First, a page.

A united Europe would be a federation dominated by France and Germany, which is why, despite all our ritual incantations, few of us seek real progress. The small States of Europe wish European unification as a means of controlling the big States, and not as a means of magnifying their power. We should remind ourselves that the original motive for European integration was to control Germany, and, further, that that desirable objective could be achieved only by the involvement of the United States within Europe.

Thus, the debate on European unity has been as much about the relationship of Europe towards America as about the relationships of Europeans one to another. The question that has not yet been posed but must be asked is, how long will the existing relationship between United States and Europe last? No one can say when the United States will finally leave Europe, but neither can anyone seriously assert that they will not eventually leave. When that happens we shall have to be a "European" Europe—a thought which frightens many of us today.

What are the reasons for our fears? On one level there is fear of Russia, but, more particularly, there is fear of uncertainty. Deep down, we fear that the natural state of Europe is violence and political excess. We believe this still, despite the prosperity and stability of the past 30 years. In that period the United States have exempted Europeans from the need to think seriously, to pay the proper price, or to guarantee their external security. How can we, as Europeans, complain that Europe is weak and at the same time refuse to provide an adequate defence?

Our anxiety about the natural condition of Europe, which we suspect to be chaos, has led us into dependence upon the United States and reliance upon them for the solution of all our problems. America's sheltering presence in Europe not only has solved the Russian problem for Europeans; it has solved the German problem and the Oder-Neisse problem. Even now we wait, impatiently and apprehensively, for America to solve the Italian problem—will Communists be allowed in the Government?—the Spanish problem and the Portuguese problem.

So why are Europeans so hesistant and lacking in self-confidence? Every European who opens his eyes and looks about him knows that the major States of Europe are great Powers in all important respects—population, size and sophistication of industry, gross national product, education and the sophistication of our work force.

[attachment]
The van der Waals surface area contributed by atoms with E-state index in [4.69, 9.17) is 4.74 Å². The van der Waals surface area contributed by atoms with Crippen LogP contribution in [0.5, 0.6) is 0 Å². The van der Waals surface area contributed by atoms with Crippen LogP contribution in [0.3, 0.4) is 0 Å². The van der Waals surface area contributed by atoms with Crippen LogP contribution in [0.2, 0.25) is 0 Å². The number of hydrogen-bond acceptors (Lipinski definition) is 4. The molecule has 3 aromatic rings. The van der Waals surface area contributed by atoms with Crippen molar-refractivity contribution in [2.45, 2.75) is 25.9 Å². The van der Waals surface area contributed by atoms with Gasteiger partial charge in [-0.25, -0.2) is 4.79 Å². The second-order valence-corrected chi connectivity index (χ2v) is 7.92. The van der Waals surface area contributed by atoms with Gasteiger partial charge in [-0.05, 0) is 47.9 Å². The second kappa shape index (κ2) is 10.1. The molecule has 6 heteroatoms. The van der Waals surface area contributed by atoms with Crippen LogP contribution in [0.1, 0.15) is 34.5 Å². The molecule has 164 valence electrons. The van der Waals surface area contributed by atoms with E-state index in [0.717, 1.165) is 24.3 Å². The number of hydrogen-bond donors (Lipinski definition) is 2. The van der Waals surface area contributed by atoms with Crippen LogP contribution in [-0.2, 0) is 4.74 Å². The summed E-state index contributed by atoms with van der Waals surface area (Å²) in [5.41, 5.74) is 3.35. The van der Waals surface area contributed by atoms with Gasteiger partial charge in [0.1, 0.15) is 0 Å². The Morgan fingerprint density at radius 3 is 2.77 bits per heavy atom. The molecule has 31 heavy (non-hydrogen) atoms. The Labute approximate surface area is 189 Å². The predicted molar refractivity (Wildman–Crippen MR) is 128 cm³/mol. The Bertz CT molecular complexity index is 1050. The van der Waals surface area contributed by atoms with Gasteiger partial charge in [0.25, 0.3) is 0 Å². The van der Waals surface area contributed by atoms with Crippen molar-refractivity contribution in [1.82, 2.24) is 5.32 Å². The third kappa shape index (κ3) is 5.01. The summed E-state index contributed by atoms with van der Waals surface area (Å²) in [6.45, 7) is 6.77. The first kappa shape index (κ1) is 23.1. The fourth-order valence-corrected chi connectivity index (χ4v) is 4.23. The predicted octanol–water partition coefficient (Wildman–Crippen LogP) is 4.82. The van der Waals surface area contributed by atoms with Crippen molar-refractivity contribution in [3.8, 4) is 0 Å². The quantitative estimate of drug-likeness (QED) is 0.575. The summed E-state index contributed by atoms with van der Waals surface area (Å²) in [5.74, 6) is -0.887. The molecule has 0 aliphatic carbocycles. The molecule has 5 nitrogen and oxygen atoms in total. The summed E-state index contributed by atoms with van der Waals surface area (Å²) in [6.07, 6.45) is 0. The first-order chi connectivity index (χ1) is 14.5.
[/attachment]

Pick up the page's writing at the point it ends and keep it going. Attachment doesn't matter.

In many vital respects, Sweden, Germany, France and Holland are more modern societies than the United States. Britain and France as the third and fourth nuclear countries in the world both have a capacity for "assured destruction". Even in conventional warfare, a traditional military alliance of France, Germany and England adds up to an industrial and potentially a military force on the same scale as the Soviet Union. France and Germany together form an industrial agglomeration larger than the Soviet Union. The EEC possesses a combined GNP more than twice the size of Russia's, and we also have a larger population. We have nothing like the military forces of Russia but that is because we spend, on average, 2·5 per cent. of GNP on defence each year while America and Russia spend five times as much.

One reason why Europe does not do more to secure itself is that we do not believe, deep down, that the Soviet Union poses a serious threat to us. Since the Americans are still in Europe we can excuse ourselves from worrying over the consequences of being "wrong". In turn, we wish to change nothing in Europe because a unity of sorts already exists; there is a commercial unity and a moral unity derived from what European civilisation has survived in this century. We have no wish to break the spell.

The real issue for Europeans is how to accomplish the psychological transition towards unity and how to rid ourselves of a transatlantic dependence which cannot be sustained for ever by either Europe or America. Despite all the hyperbole, Europe has preferred its security to its unity. It will only be when we are obliged to ensure our own security that we shall make any progress towards the achievement of political unity.